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Posted by: Tanja Trezise on Nov 19, 2014

Court: TN Court of Criminal Appeals

Attorneys 1:

Amy Rao Mohan, Nashville, Tennessee, and Kellen S. Dwyer, Washington, D.C. (on appeal); Michael Johnson and Garland Erguden, Memphis, Tennessee (at trial), for the appellant, Terry Norris.

Attorneys 2:

Robert E. Cooper, Jr., Attorney General and Reporter; Andrew C. Coulam, Assistant Attorney General; William L. Gibbons, District Attorney General; and Karen Cook, Assistant District Attorney General, for the appellee, State of Tennessee.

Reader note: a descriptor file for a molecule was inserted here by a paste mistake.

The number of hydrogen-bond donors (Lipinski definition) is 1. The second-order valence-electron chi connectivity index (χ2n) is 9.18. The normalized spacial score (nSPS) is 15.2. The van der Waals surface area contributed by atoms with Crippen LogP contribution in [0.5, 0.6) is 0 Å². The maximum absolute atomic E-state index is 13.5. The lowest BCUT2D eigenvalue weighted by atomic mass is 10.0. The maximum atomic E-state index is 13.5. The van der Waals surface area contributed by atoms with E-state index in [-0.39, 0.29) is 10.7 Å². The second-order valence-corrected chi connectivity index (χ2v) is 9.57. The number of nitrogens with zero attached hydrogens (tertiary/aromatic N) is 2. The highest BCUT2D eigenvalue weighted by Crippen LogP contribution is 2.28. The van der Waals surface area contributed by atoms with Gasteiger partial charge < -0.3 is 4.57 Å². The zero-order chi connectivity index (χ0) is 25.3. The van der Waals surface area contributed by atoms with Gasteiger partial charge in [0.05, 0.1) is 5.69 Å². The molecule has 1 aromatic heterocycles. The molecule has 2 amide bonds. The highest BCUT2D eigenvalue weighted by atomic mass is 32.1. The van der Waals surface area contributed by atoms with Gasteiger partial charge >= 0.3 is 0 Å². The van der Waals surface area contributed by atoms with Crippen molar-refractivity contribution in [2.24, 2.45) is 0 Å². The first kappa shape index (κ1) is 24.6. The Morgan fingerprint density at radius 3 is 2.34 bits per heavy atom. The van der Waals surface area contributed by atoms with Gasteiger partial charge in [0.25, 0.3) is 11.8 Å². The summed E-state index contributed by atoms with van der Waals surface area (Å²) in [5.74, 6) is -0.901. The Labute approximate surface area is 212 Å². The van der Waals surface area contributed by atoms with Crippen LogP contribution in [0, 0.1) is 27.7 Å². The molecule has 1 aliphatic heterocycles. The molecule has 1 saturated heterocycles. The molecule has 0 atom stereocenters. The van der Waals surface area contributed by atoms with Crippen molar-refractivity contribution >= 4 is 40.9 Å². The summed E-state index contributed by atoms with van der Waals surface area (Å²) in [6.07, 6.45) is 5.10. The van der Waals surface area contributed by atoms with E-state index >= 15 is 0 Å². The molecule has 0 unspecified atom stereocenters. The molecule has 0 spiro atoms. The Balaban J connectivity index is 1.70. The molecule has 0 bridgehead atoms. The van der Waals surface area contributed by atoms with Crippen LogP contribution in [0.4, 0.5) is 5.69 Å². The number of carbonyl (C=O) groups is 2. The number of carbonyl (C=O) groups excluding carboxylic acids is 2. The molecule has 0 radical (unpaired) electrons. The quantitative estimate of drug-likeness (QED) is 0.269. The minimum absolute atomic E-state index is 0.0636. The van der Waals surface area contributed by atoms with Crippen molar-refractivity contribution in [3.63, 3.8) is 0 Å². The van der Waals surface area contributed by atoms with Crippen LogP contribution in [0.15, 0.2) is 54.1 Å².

In this procedurally complex case, a Shelby County jury convicted the Defendant, Terry Norris, of second degree murder in 1999, and the trial court sentenced him to twenty-one years of incarceration. After several proceedings and filings, discussed in detail below, the U.S. Sixth Circuit granted the Defendant habeas corpus relief unless the State allowed the Defendant to reopen his original direct appeal and raise an issue regarding whether his confession should have been suppressed pursuant to County of Riverside v. McLaughlin, 500 U.S. 44 (1991). The State allowed the Defendant to reopen his appeal. On appeal, the Defendant contends that the trial court erred when it denied his motion to suppress his confession to police because he gave his confession after being held for more than forty-eight hours without a probable cause hearing. After a thorough review of the record and the applicable authorities, we conclude that we must address the issue before us for plain error. After conducting our plain error review, we conclude that the Defendant is not entitled to relief.